ALTUS AIR FORCE BASE, Okla. --
Innocent until proven guilty is the cornerstone of the courtroom for the U.S. legal system, likewise is the foundation for almost every aspect of the military. In order to operate in a legal and streamlined system the 97th Air Mobility Wing Judge Advocate Office ensures operations are executed in a proper manner.
The JA office of the base is composed of enlisted paralegals and officer attorneys who are the subject matter experts in a variety of legal matters.
“Altus AFB is Mobility’s Hometown, we are a small, but mighty legal office who represents Airmen going through training,” said Staff Sgt. Zachary Velez, 97th AMW Non-Commissioned Officer in charge of military justice. “We get a lot of new pilots and Airmen through our office that are here for training. We notarize a lot of closing documents for trainees, as well as powers of attorney for members who have family elsewhere.”
According to Senior Airman Darrell Thorman, 97th AMW civil law paralegal, the base legal office is also the first stop for many commanders and supervisors for legal guidance.
“Since a lot of our commanders and first sergeants are new to their positions, we ensure that the advice and guidance we provide sets them on the right path for all organizations they will lead in the future,” Thorman added. “Unit cohesion is easily more observable on a small base. Each member’s impact on the mission is felt, which is why significant time is invested in each member’s success.”
JA has received multiple awards that showcase the extent of their efforts they have made throughout the year. Members of the team won the Air Education and Training Command Next Generation Leadership Award for the Junior Enlisted Category, 19th Air Force Civilian Non-Lawyer of the Year, four time AETC Paralegal of the Month, and three time 19th AF Paralegal of the Month. The team received quarterly awards from the 19th AF like: Civil Law Team, Operations and International Team and received twice the Leadership Team award. These efforts are from ensuring that their primary task of supporting the members they represent is handled accordingly.
“Our most important function is assisting our clients with whatever legal issue they are facing,” said Velez. “Whether it is a young Airman, retiree, or organization on base, we want to ensure their legal needs are taken care of because it enables them to refocus on their mission and supporting their families.”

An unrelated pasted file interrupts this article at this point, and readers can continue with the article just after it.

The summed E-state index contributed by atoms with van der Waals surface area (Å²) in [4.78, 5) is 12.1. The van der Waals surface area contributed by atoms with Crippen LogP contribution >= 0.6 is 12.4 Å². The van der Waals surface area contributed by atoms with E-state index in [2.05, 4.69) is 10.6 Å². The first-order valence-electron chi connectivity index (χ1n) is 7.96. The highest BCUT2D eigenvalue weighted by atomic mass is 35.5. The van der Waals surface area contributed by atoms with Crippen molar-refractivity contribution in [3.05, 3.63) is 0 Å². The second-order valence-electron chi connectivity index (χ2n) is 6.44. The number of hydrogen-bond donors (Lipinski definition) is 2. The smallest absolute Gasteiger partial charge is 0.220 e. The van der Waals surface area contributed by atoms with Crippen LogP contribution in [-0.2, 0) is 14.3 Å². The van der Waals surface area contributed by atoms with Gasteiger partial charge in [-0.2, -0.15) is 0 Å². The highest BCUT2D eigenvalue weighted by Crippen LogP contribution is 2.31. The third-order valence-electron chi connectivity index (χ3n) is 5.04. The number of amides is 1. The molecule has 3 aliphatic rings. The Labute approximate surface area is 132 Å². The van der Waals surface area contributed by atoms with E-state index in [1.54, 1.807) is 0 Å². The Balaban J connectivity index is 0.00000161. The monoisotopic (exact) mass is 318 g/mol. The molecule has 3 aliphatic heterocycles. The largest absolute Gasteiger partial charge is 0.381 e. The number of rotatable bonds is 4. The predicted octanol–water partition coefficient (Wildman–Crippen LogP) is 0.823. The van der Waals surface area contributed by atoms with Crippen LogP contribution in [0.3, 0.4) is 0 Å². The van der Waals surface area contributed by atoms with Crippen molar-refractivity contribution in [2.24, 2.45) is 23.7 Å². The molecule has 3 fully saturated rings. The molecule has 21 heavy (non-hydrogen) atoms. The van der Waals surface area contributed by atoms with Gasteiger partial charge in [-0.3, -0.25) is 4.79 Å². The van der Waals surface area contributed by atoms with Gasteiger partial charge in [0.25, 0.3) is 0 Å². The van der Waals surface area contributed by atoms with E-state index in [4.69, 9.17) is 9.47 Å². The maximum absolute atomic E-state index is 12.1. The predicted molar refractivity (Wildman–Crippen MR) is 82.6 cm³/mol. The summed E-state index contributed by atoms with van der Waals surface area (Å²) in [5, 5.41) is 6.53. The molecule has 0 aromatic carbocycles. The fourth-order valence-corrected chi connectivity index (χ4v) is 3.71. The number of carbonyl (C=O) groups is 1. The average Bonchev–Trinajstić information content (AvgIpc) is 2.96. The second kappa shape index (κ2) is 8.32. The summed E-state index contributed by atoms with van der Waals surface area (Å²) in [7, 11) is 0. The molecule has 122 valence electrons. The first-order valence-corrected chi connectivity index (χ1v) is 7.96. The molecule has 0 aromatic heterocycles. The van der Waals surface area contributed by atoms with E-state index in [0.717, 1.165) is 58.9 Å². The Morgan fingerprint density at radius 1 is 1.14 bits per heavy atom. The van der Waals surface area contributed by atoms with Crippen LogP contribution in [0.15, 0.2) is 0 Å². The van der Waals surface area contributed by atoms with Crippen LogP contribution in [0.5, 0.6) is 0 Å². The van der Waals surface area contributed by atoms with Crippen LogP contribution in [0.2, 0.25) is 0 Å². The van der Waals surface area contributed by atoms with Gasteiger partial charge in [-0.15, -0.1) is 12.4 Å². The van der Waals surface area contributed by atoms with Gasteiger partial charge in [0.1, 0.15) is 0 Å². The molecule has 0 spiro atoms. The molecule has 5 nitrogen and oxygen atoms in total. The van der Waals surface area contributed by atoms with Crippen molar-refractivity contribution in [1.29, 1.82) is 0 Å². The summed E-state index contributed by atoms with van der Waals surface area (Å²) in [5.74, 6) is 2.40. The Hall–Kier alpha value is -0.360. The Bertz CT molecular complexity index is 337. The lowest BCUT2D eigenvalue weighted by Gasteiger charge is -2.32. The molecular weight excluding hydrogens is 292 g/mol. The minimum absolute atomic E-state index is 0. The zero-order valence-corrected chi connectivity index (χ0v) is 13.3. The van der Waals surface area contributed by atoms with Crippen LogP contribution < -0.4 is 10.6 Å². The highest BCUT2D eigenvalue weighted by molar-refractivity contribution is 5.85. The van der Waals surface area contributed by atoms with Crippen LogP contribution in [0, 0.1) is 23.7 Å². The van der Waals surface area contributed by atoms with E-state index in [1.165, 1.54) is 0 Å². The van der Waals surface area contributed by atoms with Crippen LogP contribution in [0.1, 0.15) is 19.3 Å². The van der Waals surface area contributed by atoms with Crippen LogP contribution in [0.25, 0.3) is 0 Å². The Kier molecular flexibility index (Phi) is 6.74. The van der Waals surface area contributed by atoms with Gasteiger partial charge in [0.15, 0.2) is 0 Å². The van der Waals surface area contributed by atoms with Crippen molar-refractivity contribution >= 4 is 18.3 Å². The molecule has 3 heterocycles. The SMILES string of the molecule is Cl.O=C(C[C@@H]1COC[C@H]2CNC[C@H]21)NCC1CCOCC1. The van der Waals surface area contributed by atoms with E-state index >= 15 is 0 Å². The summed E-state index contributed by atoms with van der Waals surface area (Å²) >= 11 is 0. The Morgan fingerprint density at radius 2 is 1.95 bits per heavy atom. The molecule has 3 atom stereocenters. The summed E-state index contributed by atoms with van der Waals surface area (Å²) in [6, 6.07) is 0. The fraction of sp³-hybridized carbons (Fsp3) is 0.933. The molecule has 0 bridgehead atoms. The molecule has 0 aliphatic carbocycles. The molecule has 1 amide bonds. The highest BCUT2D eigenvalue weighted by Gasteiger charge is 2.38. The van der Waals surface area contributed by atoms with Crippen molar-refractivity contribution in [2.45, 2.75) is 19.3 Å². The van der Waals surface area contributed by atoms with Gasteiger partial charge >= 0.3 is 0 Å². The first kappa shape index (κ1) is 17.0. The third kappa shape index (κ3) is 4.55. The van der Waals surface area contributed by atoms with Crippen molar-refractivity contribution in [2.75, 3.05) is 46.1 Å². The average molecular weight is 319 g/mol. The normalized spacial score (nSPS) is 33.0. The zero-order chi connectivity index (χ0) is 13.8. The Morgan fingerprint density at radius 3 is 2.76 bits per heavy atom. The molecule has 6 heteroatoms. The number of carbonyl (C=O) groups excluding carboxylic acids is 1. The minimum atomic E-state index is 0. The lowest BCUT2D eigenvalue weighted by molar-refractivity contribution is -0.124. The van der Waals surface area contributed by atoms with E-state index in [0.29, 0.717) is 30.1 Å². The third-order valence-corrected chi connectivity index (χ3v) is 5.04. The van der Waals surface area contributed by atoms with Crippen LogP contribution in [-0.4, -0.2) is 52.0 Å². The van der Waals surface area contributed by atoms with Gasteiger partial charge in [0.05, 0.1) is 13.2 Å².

The JA office’s civil law section can assist on a plethora of personal matters for active duty members and their dependents; reserve and guard members while they are in Title 10 status and their dependents; retirees and their dependents; civilians who are deploying; and anyone else with staff judge advocate permission. In addition to assisting commanders, first sergeants, supervisors, JA assists partner agencies such as the Sexual Assault Prevention and Response, mental health, Drug Demand and Reduction Program, Equal Opportunity, along with multiple base, local and federal law enforcement.
“Our office is the key focal point for ensuring all matters dealing with good order and discipline are fully investigated, analyzed, and researched in order to provide timely courses of action for commanders’ and first sergeants’ decision-making,” said Thorman. “Early engagement affords quick action to be taken for not only key decision makers, but the members who will face disciplinary actions to allow the unit to quickly return focus to normal operations while caring for the Airmen.”
The services provide are a prime testament for the Air Force’s Judge Advocate General’s Office to support the Air Force, commanders, and Airmen with professional, full-spectrum legal support, at the speed of relevance, for mission success in joint and coalition operations.
“Military justice actions occurring on a smaller base like Altus are easily felt across the wing and can detract from unit cohesion and mission accomplishment,” said Thorman. “However, ensuring all actions are dealt with early, timely, and correctly minimizes the amount of interruption to the mission and unit cohesion and allows our limited resource (personnel) to get back into the fight. This has a positive impact not only on our base, but on the mission/operations we provide to the bigger Air Force.”